While very high sensitivity has been achieved on a mass basis (sub-attomole as indicated if you derivatize with the appropriate reagent and have a laser and can do laser-induced fluorescence), this is in a very small volume (nanoliters to picoliters) which means relatively high concentrations (mM to mM) for most analyses. Also, while very little is injected, approximately 1000 times as much sample as is injected must be placed into the instrument so that an injection can be done. (Most instruments require at least 5 microliters for reproducible successful injections and 10 to 50 microliters is more realistic.) Secondly, when limits of detection are described they are usually done by serially diluting a known sample until the signal is 2X noise. But, as described by researchers at Beckman a few years ago, this limit is almost meaningless for real samples. If a sample containing sugar near the limit of detection as described above is derivatized, one usually finds that impurities in the derivatizing reagent are significantly more prominent than the analyte itself. These impurities were diluted away during serially analysis. They don't go away when the analyte is in low concentration to begin with. Note that this problem would occur with HPLC derivatizations as well as with CE or slab gels.

Dr. Merkle reports that reacetylation before analysis is needed for amino sugars. In many cases, this is not necessary. The amount of derivatizing is thousands of times higher than the concentration of sugar and, therefore, there is little lost to inter- and intra-reactions of amino sugars with reducing sugars. On the other hand, acetylation will remove any chance of reaction of amino sugars with reducing sugars.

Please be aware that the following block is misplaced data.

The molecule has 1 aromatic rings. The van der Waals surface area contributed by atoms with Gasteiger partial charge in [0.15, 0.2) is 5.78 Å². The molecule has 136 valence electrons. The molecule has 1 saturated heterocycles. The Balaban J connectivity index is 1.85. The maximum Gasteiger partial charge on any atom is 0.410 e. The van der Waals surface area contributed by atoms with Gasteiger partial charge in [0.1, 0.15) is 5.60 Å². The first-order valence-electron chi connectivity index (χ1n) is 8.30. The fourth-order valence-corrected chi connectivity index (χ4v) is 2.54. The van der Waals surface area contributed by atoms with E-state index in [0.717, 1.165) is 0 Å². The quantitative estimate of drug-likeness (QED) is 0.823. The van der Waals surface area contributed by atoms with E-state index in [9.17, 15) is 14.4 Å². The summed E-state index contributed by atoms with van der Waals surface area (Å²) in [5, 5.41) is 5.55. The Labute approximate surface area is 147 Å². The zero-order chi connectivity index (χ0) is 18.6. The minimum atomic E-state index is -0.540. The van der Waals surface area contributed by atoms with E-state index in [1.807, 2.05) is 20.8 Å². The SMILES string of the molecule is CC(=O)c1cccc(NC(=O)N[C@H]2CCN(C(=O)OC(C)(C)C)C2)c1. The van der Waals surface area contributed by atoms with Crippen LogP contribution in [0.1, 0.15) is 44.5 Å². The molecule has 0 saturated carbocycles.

Reproducibility of analysis has been a recurring problem with CE regardless of the analyte. Improved instrumentation, the use of internal standards and a better understanding of how best to design buffers have all lead to improved reproducibility.

SLIDE 31: Conclusions

These conclusions are mine (JDO) and do not necessarily reflect the views of PE-Applied Biosystems (my employer), the ABRF or Dr. Roberta Merkle, the presenter.

Monosaccharide composition analysis of glycoproteins can provide useful information about the types of oligosaccharides decorating a glycoprotein. QC groups could use monosaccharide composition as a method of analysis to monitor changes in glycosylation of a protein which may lead to biological changes in product.

Monosaccharide analysis at high levels (nanomoles-micromoles) is relatively easy and can be approached numerous ways. High sensitivity analyses are difficult with almost any technique available. Each lab should decide which technique is most appropriate for them based upon a few considerations: 1. lab expertise, 2. lab funding, 3. number of samples per day or week, 4. sensitivity needed, 5. support (technical) needed, types of analytes being analyzed (e.g., limited to glycoproteins or including cell wall analyses or starches or naturally occurring alditols). Those labs that will use carbohydrate analysis infrequently may find their needs best addressed by either outside "core labs" or by various derivatization techniques followed by HPLC (or if available, CE). Those labs that will do frequent carbohydrate analyses on many samples will probably find it easier to dedicate money and personnel to carbohydrate specific instrumentation including HPAEC or GC/MS. Colorimetric and slab gel techniques can provide useful qualitative results but are provide poor quantitation.

Significant work has been done in the areas of carbohydrate analysis. Before you do experiments, spend some time on the phone or in the library. Remember, "A few months of lab work can easily save you a day in the library. Ask your vendors for suggestions but be careful of the replies.